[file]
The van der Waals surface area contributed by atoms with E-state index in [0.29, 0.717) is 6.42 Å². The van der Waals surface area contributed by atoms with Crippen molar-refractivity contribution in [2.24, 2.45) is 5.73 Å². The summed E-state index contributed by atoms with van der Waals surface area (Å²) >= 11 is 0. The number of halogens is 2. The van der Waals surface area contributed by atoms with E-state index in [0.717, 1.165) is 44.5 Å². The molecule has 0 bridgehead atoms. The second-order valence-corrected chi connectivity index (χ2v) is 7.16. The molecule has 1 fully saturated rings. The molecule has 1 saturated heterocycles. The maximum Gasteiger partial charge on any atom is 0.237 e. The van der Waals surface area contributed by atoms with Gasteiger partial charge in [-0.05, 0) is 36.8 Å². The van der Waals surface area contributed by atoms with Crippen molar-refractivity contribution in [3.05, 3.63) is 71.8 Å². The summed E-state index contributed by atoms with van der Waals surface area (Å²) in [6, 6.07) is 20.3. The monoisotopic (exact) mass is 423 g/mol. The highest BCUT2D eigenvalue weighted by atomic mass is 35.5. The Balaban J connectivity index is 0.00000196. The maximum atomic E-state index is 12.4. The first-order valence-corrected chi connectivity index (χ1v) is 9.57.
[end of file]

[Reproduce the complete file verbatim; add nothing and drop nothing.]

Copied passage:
The van der Waals surface area contributed by atoms with E-state index in [0.29, 0.717) is 6.42 Å². The van der Waals surface area contributed by atoms with Crippen molar-refractivity contribution in [2.24, 2.45) is 5.73 Å². The summed E-state index contributed by atoms with van der Waals surface area (Å²) >= 11 is 0. The number of halogens is 2. The van der Waals surface area contributed by atoms with E-state index in [0.717, 1.165) is 44.5 Å². The molecule has 0 bridgehead atoms. The second-order valence-corrected chi connectivity index (χ2v) is 7.16. The molecule has 1 fully saturated rings. The molecule has 1 saturated heterocycles. The maximum Gasteiger partial charge on any atom is 0.237 e. The van der Waals surface area contributed by atoms with Gasteiger partial charge in [-0.05, 0) is 36.8 Å². The van der Waals surface area contributed by atoms with Crippen molar-refractivity contribution in [3.05, 3.63) is 71.8 Å². The summed E-state index contributed by atoms with van der Waals surface area (Å²) in [6, 6.07) is 20.3. The monoisotopic (exact) mass is 423 g/mol. The highest BCUT2D eigenvalue weighted by atomic mass is 35.5. The Balaban J connectivity index is 0.00000196. The maximum atomic E-state index is 12.4. The first-order valence-corrected chi connectivity index (χ1v) is 9.57.